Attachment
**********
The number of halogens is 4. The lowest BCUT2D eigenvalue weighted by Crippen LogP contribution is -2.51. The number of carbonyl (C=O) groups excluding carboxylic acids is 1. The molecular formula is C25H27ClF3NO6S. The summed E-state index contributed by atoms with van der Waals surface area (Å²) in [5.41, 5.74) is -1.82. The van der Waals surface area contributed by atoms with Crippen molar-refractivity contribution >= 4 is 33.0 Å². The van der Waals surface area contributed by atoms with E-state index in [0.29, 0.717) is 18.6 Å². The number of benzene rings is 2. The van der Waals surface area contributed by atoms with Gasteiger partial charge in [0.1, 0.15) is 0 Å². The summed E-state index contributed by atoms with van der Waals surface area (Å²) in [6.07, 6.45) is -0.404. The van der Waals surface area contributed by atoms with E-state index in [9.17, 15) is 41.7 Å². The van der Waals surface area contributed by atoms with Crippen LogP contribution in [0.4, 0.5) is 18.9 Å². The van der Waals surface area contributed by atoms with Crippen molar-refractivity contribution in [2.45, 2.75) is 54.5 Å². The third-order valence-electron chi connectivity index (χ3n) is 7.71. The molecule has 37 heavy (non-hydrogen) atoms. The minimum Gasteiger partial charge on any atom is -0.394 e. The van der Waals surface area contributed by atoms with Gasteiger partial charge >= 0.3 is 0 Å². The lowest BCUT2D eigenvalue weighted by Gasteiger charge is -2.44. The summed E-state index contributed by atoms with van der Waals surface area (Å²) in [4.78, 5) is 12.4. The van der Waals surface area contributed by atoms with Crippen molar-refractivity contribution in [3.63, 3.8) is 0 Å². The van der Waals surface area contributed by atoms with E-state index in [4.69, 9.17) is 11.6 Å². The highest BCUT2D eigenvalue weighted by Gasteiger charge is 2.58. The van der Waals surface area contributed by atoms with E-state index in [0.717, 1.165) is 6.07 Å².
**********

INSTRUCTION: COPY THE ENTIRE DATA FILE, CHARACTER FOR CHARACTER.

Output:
The number of halogens is 4. The lowest BCUT2D eigenvalue weighted by Crippen LogP contribution is -2.51. The number of carbonyl (C=O) groups excluding carboxylic acids is 1. The molecular formula is C25H27ClF3NO6S. The summed E-state index contributed by atoms with van der Waals surface area (Å²) in [5.41, 5.74) is -1.82. The van der Waals surface area contributed by atoms with Crippen molar-refractivity contribution >= 4 is 33.0 Å². The van der Waals surface area contributed by atoms with E-state index in [0.29, 0.717) is 18.6 Å². The number of benzene rings is 2. The van der Waals surface area contributed by atoms with Gasteiger partial charge in [0.1, 0.15) is 0 Å². The summed E-state index contributed by atoms with van der Waals surface area (Å²) in [6.07, 6.45) is -0.404. The van der Waals surface area contributed by atoms with E-state index in [9.17, 15) is 41.7 Å². The van der Waals surface area contributed by atoms with Crippen LogP contribution in [0.4, 0.5) is 18.9 Å². The van der Waals surface area contributed by atoms with Crippen molar-refractivity contribution in [2.45, 2.75) is 54.5 Å². The third-order valence-electron chi connectivity index (χ3n) is 7.71. The molecule has 37 heavy (non-hydrogen) atoms. The minimum Gasteiger partial charge on any atom is -0.394 e. The van der Waals surface area contributed by atoms with Gasteiger partial charge >= 0.3 is 0 Å². The lowest BCUT2D eigenvalue weighted by Gasteiger charge is -2.44. The summed E-state index contributed by atoms with van der Waals surface area (Å²) in [4.78, 5) is 12.4. The van der Waals surface area contributed by atoms with Crippen molar-refractivity contribution in [3.63, 3.8) is 0 Å². The van der Waals surface area contributed by atoms with E-state index in [4.69, 9.17) is 11.6 Å². The highest BCUT2D eigenvalue weighted by Gasteiger charge is 2.58. The van der Waals surface area contributed by atoms with E-state index in [0.717, 1.165) is 6.07 Å².